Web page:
Someone asked me why I was so stupid that I gave up the “fast-track” offers from Beijing Institute of Technology and some other Chinese top universities to put myself under the uncertainty of applying a graduate school. Guess what? I am adventuring! People grow up in their adventures.
As a top student in my department, I could definitely get the “fast-track” offer by BIT or other top schools in China, and actually some professors did express the willingness to be my supervisor. As a former student in the BEng/PhD Honor Program with good standing, I was also guaranteed that I could do a PhD program in BIT with some well-known faculty members who have made great achievements in academic and research.
However, would it be interesting at all if I just played in that small school doing some research, which itself requires me to reduce the knowledge exchange with others, in the field which I am not crazy of? No, never! You will never know what the world looks like beyond the mountain unless you get out of the mountain. As a youth, I would like to adventure; I would like to try the things I am curios about; I would like to build helpful things even just starting from a random idea; I would like to treasure my virtue as a young person of brevity, creativity, and honesty.
A lot of students and even faculty members in BIT have heard me, and I think most of them only focus on my academic performance. I would be thankful to those who advertise me to the younger class or other professors, but I have to express my opinion now. As I said, I just did the most basic things in my first three years in BIT, which I believe should not be something uncommon. The honor program’s rigid requirement on math maturity has almost taken up all my free time. I know that I did not have much chance to explore and to satisfy my curiosity, for which I did make a plan to make up.
I participated in the mathematical modeling contests, which I had heard for years before I went to college. I also tried to continue my journey in the algorithm world by joining the ACM/ICPC club, though I did not make it after two trials due to the time constraints caused by the academic work. With the kindly help from my former advisor and her team leader, I attended lectures for CS major students and Software Engineering students even though I could not enroll the classes due to the fault of BIT’s undergraduate system. I attempted to replace the Data Structure pre-enrolled on my schedule with the more advanced one for Software Engineering major, and I also endeavored to minor in CS until I found the minor system in BIT just “technically” works since 2004. I also organized some discussion groups or reading groups to study on interesting topics or do some intensive research starting with the materials taught on-class though all of them did not last longer than half semester.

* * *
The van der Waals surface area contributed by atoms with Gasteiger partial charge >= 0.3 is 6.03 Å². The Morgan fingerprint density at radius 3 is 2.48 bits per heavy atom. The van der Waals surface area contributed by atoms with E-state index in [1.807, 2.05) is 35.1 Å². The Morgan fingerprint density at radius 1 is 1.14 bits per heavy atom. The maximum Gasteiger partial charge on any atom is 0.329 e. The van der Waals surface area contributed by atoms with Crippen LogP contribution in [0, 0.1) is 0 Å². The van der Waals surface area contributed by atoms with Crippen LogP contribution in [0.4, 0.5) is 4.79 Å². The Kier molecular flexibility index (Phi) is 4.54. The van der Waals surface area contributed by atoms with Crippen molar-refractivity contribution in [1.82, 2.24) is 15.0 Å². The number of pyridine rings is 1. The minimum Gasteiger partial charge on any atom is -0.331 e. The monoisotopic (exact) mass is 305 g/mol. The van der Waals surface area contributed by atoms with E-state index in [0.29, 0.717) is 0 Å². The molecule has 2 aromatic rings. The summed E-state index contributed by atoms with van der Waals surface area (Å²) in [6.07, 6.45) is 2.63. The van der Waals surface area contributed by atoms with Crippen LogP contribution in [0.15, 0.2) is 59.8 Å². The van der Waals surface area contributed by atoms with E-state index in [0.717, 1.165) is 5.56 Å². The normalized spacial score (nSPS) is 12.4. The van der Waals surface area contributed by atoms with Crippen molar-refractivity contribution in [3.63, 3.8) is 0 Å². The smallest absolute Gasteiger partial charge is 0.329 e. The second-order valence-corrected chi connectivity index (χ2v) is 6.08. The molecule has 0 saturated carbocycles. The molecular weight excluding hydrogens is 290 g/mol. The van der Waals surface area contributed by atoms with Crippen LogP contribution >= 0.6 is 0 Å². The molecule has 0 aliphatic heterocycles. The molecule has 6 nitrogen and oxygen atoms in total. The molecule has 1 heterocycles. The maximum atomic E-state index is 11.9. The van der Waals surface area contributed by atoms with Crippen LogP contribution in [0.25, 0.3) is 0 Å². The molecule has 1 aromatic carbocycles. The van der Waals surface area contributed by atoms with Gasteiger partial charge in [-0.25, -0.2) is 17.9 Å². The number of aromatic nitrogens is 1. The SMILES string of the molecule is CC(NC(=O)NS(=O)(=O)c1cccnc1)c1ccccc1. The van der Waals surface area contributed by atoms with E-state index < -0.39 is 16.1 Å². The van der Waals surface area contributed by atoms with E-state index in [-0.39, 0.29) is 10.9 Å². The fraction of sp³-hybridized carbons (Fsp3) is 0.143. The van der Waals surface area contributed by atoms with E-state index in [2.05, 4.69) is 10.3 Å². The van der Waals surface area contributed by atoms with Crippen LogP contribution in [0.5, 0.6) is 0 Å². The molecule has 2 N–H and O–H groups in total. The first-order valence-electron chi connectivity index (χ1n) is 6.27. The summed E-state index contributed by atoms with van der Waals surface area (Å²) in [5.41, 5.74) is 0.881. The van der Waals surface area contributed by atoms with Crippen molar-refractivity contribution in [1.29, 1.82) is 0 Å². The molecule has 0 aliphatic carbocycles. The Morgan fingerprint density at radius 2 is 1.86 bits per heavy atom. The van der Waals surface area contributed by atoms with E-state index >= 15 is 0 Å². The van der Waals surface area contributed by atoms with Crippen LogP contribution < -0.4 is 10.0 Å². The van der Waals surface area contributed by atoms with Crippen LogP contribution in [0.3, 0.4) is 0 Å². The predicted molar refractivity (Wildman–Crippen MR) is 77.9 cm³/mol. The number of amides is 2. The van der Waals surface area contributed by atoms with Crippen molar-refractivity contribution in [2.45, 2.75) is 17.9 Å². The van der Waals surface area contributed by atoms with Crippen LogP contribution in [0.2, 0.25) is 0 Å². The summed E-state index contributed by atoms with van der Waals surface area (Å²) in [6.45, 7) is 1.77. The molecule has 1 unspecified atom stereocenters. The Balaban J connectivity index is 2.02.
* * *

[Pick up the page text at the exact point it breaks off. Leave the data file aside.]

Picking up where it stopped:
So what? I has already been aware of the unavoidable weakness of me compared with students in other schools. When I decided to start my new adventure, I have prepared to face the bitter and the challenges, since I know I would never be happy if I just stopped at the boasted illusion that “BIT is the BEST school in the universe”, which itself is not logically self-consistent either.
This is not my first adventure, but it will be the hardest adventure so far. If I want to work on the topic I am crazy of, I have to face with tons of problems: I am not a CS majored student; I do not have a CS minor; I cannot prove my ability in programming and my college-level knowledge in CS, since I learnt them before college, which is not listed on my undergraduate transcripts; except for Chinese, no one know the arrogant institution beyond China at all. Compared with CS classmates here in Northeastern, I know I am as good as CS majored students, but it helps nothing.
Do I feel regretful for my choice? No way! All the difficulties I am currently facing to confirm my decision’s correctness. If I had not done that, later on, things would become much more uncontrollable. If I really felt regretful, the thing I would regret should be the choice I made 4 years before. So, whatever!
If I had not chosen to do that adventure 7 years before, what would my life be now? As an atheist, I don’t want to say something transcendental. So, maybe I should use chemistry. If you don’t break the equilibrium, how can you reach the product?